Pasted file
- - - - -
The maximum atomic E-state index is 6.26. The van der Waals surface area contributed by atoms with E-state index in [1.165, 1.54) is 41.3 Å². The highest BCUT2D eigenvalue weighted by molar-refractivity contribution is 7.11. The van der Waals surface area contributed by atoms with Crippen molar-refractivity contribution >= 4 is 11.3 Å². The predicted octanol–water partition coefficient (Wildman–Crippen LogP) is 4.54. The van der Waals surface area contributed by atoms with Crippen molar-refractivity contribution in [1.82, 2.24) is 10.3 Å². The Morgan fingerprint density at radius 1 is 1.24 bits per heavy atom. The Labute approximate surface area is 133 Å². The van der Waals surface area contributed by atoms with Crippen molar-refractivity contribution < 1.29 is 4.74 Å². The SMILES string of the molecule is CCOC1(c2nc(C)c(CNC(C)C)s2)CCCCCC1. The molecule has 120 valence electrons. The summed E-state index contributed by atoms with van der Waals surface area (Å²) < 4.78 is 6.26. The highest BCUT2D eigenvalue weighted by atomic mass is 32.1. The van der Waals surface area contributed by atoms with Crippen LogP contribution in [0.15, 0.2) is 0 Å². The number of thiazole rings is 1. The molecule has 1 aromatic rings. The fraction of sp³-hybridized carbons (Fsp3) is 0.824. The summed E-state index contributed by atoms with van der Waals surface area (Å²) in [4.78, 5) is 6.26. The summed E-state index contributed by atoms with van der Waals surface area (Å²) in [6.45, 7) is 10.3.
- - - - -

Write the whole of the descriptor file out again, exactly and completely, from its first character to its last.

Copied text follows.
The maximum atomic E-state index is 6.26. The van der Waals surface area contributed by atoms with E-state index in [1.165, 1.54) is 41.3 Å². The highest BCUT2D eigenvalue weighted by molar-refractivity contribution is 7.11. The van der Waals surface area contributed by atoms with Crippen molar-refractivity contribution >= 4 is 11.3 Å². The predicted octanol–water partition coefficient (Wildman–Crippen LogP) is 4.54. The van der Waals surface area contributed by atoms with Crippen molar-refractivity contribution in [1.82, 2.24) is 10.3 Å². The Morgan fingerprint density at radius 1 is 1.24 bits per heavy atom. The Labute approximate surface area is 133 Å². The van der Waals surface area contributed by atoms with Crippen molar-refractivity contribution < 1.29 is 4.74 Å². The SMILES string of the molecule is CCOC1(c2nc(C)c(CNC(C)C)s2)CCCCCC1. The molecule has 120 valence electrons. The summed E-state index contributed by atoms with van der Waals surface area (Å²) < 4.78 is 6.26. The highest BCUT2D eigenvalue weighted by atomic mass is 32.1. The van der Waals surface area contributed by atoms with Crippen LogP contribution in [0.15, 0.2) is 0 Å². The number of thiazole rings is 1. The molecule has 1 aromatic rings. The fraction of sp³-hybridized carbons (Fsp3) is 0.824. The summed E-state index contributed by atoms with van der Waals surface area (Å²) in [4.78, 5) is 6.26. The summed E-state index contributed by atoms with van der Waals surface area (Å²) in [6.45, 7) is 10.3.